As stated in the past (1979, 2011, and once on a Tuesday), the most effective means to reduce traffic is to remove the reason for the trip.
We can only add so many lanes, build so many roads, and there’s a limit to highway funding. Public transportation provides debatable relief, and, as we all know, given the choice, we humans, prefer to come and go as we please.
Autonomous cars will help. Their integration takes many, many, many, years — or even longer. While I appreciate their impact, we all know, given the choice, once again, we all prefer commas (over hyphens, or periods, or even good grammar for that matter — well, hyphens are ok — we all have afterthoughts — at least I think I did).
In other words, the most effective means for impacting traffic congestion, is to periodically scrutinize the reason for the trip. And with scrutiny employed, resulting traffic volumes begin to represent something closer to what makes sense — the peaks begin to flatten. And as a side note, and something that makes my profession even more challenging than it already is, is that the level of traffic considered “acceptable” by one city may be completely unacceptable to another — this is a function of their relative populations (more on this in a future column).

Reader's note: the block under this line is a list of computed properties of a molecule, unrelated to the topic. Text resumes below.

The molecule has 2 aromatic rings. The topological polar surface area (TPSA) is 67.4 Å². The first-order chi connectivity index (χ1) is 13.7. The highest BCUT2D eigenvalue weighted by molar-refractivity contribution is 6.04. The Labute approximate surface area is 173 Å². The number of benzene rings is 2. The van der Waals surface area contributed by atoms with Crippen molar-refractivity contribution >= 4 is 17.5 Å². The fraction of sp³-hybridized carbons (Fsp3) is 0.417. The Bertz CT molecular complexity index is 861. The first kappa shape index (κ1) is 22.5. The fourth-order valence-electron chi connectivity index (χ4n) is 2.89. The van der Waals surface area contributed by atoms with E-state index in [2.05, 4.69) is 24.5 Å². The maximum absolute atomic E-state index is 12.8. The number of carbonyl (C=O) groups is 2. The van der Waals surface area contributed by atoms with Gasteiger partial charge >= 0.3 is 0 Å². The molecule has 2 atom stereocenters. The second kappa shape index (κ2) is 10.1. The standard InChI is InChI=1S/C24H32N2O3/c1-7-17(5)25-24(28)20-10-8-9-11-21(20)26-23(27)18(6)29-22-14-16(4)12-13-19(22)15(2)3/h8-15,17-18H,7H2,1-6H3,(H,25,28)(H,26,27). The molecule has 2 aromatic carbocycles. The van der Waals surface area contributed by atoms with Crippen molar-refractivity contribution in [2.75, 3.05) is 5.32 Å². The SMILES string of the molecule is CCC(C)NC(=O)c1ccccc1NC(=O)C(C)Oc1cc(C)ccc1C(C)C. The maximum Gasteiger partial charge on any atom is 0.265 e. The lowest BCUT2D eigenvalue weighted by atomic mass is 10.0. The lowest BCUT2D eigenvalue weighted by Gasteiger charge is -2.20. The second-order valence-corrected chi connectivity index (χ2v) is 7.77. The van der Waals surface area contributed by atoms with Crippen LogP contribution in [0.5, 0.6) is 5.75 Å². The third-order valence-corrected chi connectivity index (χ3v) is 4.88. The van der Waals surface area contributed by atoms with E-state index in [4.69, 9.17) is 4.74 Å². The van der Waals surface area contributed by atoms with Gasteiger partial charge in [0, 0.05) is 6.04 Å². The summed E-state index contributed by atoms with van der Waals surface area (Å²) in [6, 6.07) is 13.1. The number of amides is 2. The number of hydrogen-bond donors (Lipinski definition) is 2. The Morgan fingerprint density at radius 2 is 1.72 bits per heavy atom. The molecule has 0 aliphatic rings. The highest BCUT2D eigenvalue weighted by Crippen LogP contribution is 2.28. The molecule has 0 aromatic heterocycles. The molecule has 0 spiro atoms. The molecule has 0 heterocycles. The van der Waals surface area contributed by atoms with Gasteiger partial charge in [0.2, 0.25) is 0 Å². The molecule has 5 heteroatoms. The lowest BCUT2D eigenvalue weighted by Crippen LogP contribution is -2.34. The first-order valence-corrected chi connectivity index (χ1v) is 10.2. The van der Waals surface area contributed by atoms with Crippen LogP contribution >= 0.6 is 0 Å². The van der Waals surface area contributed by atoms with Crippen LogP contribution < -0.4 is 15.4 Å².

And perhaps the most significant reduction in peak hour congestion results from one of two factors, (1) the increased ability to work from home, and (2) Amazon Prime. More and more businesses are finding creative ways to reduce trips. Even doctor’s offices are reducing traffic by experimenting with “online waiting rooms.” These virtual waiting rooms allow patients to “wait” from the comfort of their home. A virtual waiting room simply appears on their computer screen depicting 10-20 virtual patients waiting in front of them. And to help you more readily accept your “wait time,” many of those pictured present virtual symptoms much more serious than yours (trust me — details intentionally omitted).
It’s all part of being human — and there’s not much we can do about that. Vehicular traffic is a by-product of human needs. Granted, specific traffic issues are generally fixable or at least mitigatable — that’s what I do. However, simultaneously (and perhaps obliquely), we must also consider the reason for each trip. Can the reason be removed? Can the reason be rescheduled to avoid rush hour? Can the reason be deleted? Or, can the reason simply be misspelled? (because everybody loves raisins).
Chet Skwarcan (traffic engineer, author, unique insights) with over 25 years of traffic engineering experience, solving traffic problems everywhere — free assessments available at TrafficEngineering.com/Services.